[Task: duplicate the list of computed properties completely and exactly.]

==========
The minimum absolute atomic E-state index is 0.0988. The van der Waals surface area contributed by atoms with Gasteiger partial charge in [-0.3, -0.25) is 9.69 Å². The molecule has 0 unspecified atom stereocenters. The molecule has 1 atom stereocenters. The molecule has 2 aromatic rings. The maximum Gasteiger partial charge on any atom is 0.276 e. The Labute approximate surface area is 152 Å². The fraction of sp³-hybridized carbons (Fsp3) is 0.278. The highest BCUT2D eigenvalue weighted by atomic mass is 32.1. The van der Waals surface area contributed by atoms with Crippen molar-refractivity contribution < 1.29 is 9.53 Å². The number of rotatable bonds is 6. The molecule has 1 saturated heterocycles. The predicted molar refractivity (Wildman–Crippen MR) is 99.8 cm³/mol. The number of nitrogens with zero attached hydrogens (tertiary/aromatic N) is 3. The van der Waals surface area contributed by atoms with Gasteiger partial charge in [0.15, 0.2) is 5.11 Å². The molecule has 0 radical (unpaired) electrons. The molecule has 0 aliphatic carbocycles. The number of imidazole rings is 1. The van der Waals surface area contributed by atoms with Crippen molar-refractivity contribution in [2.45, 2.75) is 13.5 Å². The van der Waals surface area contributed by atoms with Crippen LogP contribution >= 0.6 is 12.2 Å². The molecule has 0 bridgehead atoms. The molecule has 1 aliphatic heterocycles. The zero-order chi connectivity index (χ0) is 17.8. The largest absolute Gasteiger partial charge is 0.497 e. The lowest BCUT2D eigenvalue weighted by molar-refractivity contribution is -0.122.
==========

The minimum absolute atomic E-state index is 0.0988. The van der Waals surface area contributed by atoms with Gasteiger partial charge in [-0.3, -0.25) is 9.69 Å². The molecule has 0 unspecified atom stereocenters. The molecule has 1 atom stereocenters. The molecule has 2 aromatic rings. The maximum Gasteiger partial charge on any atom is 0.276 e. The Labute approximate surface area is 152 Å². The fraction of sp³-hybridized carbons (Fsp3) is 0.278. The highest BCUT2D eigenvalue weighted by atomic mass is 32.1. The van der Waals surface area contributed by atoms with Crippen molar-refractivity contribution < 1.29 is 9.53 Å². The number of rotatable bonds is 6. The molecule has 1 saturated heterocycles. The predicted molar refractivity (Wildman–Crippen MR) is 99.8 cm³/mol. The number of nitrogens with zero attached hydrogens (tertiary/aromatic N) is 3. The van der Waals surface area contributed by atoms with Gasteiger partial charge in [0.15, 0.2) is 5.11 Å². The molecule has 0 radical (unpaired) electrons. The molecule has 0 aliphatic carbocycles. The number of imidazole rings is 1. The van der Waals surface area contributed by atoms with Crippen molar-refractivity contribution in [2.45, 2.75) is 13.5 Å². The van der Waals surface area contributed by atoms with Crippen LogP contribution >= 0.6 is 12.2 Å². The molecule has 0 bridgehead atoms. The molecule has 1 aliphatic heterocycles. The zero-order chi connectivity index (χ0) is 17.8. The largest absolute Gasteiger partial charge is 0.497 e. The lowest BCUT2D eigenvalue weighted by molar-refractivity contribution is -0.122.